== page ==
Partner AI is significantly improved from AoT and in TFD your partner can actually rescue you from certain death 99% of the time. There have been a couple of incidents where the AI hasn't got a clue how to deal with opening a locked door on the other side of an area where they were boosted over, this only happened a couple of times through the whole game. For the most part your partner AI knows how to fight, how to take cover, use strategies when in defensive mode and can even cooperatively snipe when set to the right behaviour mode. All in all, it's good enough to finish the game with.

Enemy AI is pretty good; they can use all the moves Rios and Salem can, hand to hand, last stand (going down but not out), chokeholds and hostage taking. They can use cover, they can even step jump and boost their friends around the levels architecture. They react to gunfire by heading to cover, usually blind-firing and laying down suppressive fire. They seem to have a grasp of flanking tactics and do not seem to have X-ray vision this time.


A good quality sound suite is packed into the game; there are some nice gun sounds as well as the usual ambient sounds of the various environments. None of it seems to fit badly and the various bone-crunching shots and melee strikes work well.


The game has an epic action score that fades in and out where needed, it doesn't detract from the gameplay and fits the setting very well.

Voice and Dialogue

Nolan North voices Salem and both he and his counterpart, combined with the writing, have managed to transform both characters into a pair of likeable anti-heroes. The writing overall is pretty clich├ęd in places but it works well with the overarching plot and action. The voice work is good, solid and there are some great verbal moments between the characters. Bad guy voice work is just as good and your enemies will make you hate them.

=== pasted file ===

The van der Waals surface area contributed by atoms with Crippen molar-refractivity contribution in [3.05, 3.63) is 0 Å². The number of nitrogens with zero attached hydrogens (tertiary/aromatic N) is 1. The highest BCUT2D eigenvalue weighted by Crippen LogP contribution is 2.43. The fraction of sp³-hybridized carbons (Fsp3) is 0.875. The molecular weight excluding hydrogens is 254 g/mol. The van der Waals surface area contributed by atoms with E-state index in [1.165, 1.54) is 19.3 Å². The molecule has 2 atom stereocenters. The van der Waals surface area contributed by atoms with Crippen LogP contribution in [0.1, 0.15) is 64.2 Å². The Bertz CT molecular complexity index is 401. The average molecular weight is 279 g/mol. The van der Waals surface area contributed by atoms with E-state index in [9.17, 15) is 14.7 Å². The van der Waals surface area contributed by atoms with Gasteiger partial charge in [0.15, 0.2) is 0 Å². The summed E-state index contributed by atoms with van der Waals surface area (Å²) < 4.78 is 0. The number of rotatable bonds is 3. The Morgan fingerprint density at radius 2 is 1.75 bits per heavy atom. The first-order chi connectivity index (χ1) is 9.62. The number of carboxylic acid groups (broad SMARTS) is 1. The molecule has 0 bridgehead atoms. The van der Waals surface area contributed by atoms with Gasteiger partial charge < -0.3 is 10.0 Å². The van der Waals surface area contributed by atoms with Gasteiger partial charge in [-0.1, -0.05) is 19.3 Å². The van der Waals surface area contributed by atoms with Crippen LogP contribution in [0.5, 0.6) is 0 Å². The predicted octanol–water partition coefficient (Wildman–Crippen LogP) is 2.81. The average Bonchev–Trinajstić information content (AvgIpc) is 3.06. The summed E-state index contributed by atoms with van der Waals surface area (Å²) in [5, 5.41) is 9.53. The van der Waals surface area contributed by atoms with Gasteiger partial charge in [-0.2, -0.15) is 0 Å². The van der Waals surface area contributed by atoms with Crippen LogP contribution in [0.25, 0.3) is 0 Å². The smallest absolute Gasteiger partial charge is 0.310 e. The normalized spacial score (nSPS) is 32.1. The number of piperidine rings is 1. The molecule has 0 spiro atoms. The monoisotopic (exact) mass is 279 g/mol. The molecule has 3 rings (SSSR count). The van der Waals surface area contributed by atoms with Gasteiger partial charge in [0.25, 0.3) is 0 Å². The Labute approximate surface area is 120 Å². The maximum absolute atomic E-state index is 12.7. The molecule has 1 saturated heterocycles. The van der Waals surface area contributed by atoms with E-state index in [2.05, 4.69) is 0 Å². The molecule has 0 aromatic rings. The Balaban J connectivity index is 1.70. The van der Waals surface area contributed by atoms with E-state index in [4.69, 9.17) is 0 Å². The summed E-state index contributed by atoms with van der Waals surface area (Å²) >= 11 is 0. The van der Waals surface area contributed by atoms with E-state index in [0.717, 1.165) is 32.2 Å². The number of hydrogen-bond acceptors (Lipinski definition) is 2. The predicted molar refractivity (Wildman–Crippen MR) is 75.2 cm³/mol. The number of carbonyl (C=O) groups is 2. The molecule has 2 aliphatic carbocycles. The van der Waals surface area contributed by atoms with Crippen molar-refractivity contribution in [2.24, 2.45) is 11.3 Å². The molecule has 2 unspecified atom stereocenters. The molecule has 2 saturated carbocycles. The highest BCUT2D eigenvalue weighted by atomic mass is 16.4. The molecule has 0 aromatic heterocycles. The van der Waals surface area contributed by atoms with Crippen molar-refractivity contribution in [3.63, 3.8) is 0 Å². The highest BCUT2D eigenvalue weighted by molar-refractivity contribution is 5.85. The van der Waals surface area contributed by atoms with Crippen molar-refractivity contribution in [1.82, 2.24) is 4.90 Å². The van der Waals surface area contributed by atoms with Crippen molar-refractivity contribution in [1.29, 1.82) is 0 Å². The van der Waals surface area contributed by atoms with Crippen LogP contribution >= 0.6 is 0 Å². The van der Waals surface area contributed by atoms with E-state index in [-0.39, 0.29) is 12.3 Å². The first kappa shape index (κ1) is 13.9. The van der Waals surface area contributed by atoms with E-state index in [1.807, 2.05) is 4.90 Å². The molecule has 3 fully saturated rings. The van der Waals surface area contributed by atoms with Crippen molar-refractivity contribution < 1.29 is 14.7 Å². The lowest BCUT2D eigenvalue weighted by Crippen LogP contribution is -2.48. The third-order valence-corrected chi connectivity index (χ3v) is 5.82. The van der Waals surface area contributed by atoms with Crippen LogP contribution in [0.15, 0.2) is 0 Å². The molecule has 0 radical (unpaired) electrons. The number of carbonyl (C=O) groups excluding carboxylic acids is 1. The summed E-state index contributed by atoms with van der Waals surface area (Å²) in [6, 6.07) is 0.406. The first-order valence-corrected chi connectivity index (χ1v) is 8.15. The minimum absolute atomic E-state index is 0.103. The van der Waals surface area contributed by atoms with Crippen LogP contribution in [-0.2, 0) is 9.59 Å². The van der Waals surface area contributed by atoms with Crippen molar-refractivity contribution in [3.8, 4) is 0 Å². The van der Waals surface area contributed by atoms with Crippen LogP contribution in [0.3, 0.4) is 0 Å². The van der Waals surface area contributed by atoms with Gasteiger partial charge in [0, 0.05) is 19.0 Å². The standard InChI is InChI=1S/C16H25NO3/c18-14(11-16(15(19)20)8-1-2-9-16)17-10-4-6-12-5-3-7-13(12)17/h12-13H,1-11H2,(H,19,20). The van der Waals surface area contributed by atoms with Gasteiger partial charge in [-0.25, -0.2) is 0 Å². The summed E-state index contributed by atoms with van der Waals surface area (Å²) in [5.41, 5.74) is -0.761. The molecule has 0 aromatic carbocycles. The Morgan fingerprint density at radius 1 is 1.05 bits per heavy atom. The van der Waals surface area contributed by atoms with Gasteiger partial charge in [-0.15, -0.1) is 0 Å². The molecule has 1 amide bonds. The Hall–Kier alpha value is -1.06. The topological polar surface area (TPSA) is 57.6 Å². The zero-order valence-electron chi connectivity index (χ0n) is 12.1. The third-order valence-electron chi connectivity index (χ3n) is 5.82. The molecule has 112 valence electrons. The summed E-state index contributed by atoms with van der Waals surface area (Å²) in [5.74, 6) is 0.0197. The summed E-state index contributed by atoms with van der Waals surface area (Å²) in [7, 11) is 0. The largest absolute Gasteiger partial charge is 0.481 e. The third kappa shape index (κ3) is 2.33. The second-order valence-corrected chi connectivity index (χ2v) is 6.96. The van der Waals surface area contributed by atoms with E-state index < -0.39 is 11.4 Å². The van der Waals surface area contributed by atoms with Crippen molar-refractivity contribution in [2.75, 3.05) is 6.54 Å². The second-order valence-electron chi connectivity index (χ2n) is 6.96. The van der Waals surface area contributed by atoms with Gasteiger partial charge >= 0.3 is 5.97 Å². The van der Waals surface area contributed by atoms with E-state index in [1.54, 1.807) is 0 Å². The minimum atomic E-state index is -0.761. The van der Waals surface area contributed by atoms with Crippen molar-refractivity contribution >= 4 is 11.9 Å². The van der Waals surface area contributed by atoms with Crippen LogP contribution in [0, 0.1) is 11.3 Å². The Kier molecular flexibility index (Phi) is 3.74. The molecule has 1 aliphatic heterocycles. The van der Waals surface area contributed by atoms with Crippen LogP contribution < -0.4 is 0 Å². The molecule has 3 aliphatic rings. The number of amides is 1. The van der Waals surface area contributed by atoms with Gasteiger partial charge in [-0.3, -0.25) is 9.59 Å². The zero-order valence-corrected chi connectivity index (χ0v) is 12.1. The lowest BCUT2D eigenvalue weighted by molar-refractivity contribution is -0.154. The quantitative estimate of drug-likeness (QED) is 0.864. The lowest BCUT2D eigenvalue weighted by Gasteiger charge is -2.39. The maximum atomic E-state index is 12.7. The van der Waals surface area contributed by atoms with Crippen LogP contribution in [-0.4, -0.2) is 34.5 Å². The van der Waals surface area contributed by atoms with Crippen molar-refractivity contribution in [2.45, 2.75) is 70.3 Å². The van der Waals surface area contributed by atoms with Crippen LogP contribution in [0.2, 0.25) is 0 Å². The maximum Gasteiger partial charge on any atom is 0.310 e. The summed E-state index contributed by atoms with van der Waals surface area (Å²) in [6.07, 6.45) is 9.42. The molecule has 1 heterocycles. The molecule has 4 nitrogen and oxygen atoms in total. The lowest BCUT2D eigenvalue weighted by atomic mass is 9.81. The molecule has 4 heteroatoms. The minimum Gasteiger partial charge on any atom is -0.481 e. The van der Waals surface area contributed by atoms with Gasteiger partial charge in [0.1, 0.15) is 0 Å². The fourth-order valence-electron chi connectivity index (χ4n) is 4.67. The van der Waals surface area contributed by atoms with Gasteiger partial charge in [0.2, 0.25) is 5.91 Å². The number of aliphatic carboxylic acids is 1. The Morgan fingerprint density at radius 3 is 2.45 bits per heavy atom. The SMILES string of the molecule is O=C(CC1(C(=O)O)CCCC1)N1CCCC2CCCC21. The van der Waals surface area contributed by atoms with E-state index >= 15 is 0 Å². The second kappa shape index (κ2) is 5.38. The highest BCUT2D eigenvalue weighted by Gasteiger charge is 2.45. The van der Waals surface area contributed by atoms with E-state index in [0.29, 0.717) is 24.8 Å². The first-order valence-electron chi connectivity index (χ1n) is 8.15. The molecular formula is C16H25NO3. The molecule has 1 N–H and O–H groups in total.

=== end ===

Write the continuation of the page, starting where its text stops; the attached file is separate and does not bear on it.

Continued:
With completely reworked network code and slightly less lag, though there still seems to be some. TFD boasts Extraction mode as the key mode to the game...unfortunately due to a snafu somewhere we didn't get our code and the review is past my self-imposed deadline so far. However after checking it out elsewhere thanks to a friend who has managed to get access, I can say that Extraction is as fun as Gears of War 2 Horde Mode or Halo ODST's Firefight.

It also reminded us a little of the coop shooting mode in Uncharted 2, and that's not a bad thing. It's for up to 4 players and you face off against waves of 40th day goons, just what the stress-doctor ordered.

The rest of the multiplayer is for 2-10 players and they are split up into 2 man squads. There's Squad Deathmatch where the squads battle it out to see who is the most deadly, there's Control where the squads must hold control points around the battle field and there's an objective based mode called Warzone where the squads must fulfil their objective, these objectives are assigned randomly.

All in all the mp works quite well with customisation and so forth being available, as well as a decent selection of maps rife with tactical opportunities and cover.

Two is better than one!

TFD proves that there is a chance for the sequel to be better than the original, in almost every single way. The game is definitely worth picking up if you're a fan of the first and want more cooperative action. With a fairly solid mp game package too, there's a lot of replay value in that side of Army of Two 40th Day. It only crashed on us the once as well, so that's much better than the first game too.